Influenza vaccination is not a requirement, but is recommended by the Saudi Arabian authorities, particularly in pregnant women, children below the age of 5 years, elderly persons and chronically ill persons. However, the influenza vaccine for the 2017/18 season will not be available until the end of September 2017.

Zika virus infection and dengue fever:
It has been many years since aedes aegypti mosquitoes were last confirmed in the Hajj and Umrah areas, but the mosquito does occur in the surrounding cities. The Ministry of Health of Saudi Arabia recommends that travellers to Hajj and Umrah use mosquito bite prophylaxis 24 hours a day in order to avoid mosquito-borne infections.

Furthermore, it is recommended that travellers observe standard hygiene advice, including:

  • avoiding contact with persons suffering from acute infections of the respiratory tract
  • maintaining good hand hygiene
  • using a mask in case of acute airway symptoms
  • avoiding close contact to animals, including camels (particularly contact to animal excretions such as saliva and faeces)
  • avoiding ingestion of raw camel milk and fresh camel meat.

Persons who experience severe infection of the respiratory tract (fever with pneumonia and/or difficulty breathing) or other severe infectious disease in the first 14 days after returning from the Arabian Peninsula should see a doctor.

(A.H. Christiansen, P.H. Andersen, Department of Infectious Epidemiology and Prevention)

Increase in infections with invasive group A streptococci in January-April 2017

In the first months of 2017, an increased number of isolates of group A beta-haemolytic streptococci (GAS) has been received, Table 4. The increase was observed across Denmark. Among the submitted isolates, type emm-1.0 and related types comprised nearly 50% in January-April 2017 compared with 11-29% in the four preceding semesters in 2015-2016.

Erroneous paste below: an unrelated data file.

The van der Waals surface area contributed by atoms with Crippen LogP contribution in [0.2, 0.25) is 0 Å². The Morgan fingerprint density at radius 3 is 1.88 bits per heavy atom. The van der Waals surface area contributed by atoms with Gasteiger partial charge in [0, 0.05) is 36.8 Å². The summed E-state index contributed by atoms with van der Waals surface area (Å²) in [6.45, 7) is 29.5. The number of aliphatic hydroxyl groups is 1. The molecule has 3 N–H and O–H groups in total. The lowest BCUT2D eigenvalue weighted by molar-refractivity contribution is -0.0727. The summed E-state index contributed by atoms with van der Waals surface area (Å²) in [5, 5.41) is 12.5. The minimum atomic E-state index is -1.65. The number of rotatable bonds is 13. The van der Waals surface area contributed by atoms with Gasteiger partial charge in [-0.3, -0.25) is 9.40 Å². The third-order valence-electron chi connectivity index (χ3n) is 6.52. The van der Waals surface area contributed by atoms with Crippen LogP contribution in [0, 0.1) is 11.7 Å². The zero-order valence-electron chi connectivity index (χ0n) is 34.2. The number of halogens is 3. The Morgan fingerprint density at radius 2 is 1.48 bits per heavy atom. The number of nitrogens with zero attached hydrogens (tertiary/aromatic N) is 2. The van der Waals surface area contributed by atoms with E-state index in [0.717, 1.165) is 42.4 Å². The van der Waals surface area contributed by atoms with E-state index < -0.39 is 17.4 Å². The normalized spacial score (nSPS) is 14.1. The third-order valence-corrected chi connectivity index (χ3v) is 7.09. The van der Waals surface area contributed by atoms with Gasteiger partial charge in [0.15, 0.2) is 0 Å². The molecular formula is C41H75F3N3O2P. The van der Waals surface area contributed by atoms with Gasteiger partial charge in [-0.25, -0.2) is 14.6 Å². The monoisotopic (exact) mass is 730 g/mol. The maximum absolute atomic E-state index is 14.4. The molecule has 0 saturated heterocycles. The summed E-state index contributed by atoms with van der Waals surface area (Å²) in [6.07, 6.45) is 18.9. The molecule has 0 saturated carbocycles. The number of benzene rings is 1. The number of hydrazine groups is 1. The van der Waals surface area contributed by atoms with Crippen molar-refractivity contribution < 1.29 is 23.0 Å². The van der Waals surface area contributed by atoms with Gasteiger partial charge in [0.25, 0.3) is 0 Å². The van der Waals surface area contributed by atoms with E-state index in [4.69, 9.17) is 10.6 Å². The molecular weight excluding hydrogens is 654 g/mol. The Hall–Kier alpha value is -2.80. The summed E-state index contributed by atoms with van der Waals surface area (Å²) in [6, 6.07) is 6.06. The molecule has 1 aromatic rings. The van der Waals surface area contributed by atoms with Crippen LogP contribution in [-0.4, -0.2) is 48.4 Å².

The Neisseria- and Streptococcal Reference Laboratory (NSR) receives isolates of beta-haemolytic streptococci (BHS), which have caused invasive infections, from the departments of clinical microbiology. The BHS are mainly detected in blood, muscle or spinal fluid. Submission is voluntary. The NSR performs molecular biology typing (emm-type) using whole-genome-sequencing (WGS). In particular, type emm-1.0 and related types (emm-1.1, emm-1.6, emm-1.24, emm-1.25, etc.) may exhibit increased virulence compared with other emm types. In order to further assess any relation between isolates of the same emm-type, they can be characterised by description of their genetic variations in the form of single nucleotide polymorphisms (SNP).

Owing to SNP analysis of GAS-type isolates of emm-1.0 and related types from the period from January 2015 to April 2017, the majority could be placed in a larger number of distinct groups. There were isolates from several regions in each of these genetic groups, and there was no unequivocal association between regions and groups. One of these genetic groups was practically only seen in 2017 as the group comprised 55% (27/51) of all emm-1.0 and related types in 2017, compared with only 8% in 2015 (2/26) and 7% in 2016 (3/44), Table 4.

EPI-NEWS 2017 no 27 - table 4


We would like to draw attention to the increased occurrence of type emm-1.0 and related types, which are often more virulent than other types. The background for the increase in GAS as the cause of invasive infections remains unknown, but it has affected all regions, both for all GAS, for type emm-1.0 and related types, and for the special genetic group. All GAS are fully sensitive to penicillin.

Continued submission of invasive GAS isolates is important as it allows for optimisation of the ongoing monitoring.

(A. Petersen, M. Stegger, H.B. Eriksen, S. Hoffmann, Bacteria, Parasites and Fungi, Infection Preparedness)

Summer holidays

Unless special circumstances arise, EPI-NEWS will not be published in Weeks 28-32. The Editorial Team wishes all of the now more than 10,000 subscribers and other readers a pleasant summer.

(Department of Infectious Disease Epidemiology and Prevention)

Link to previous issues of EPI-NEWS

5 July 2017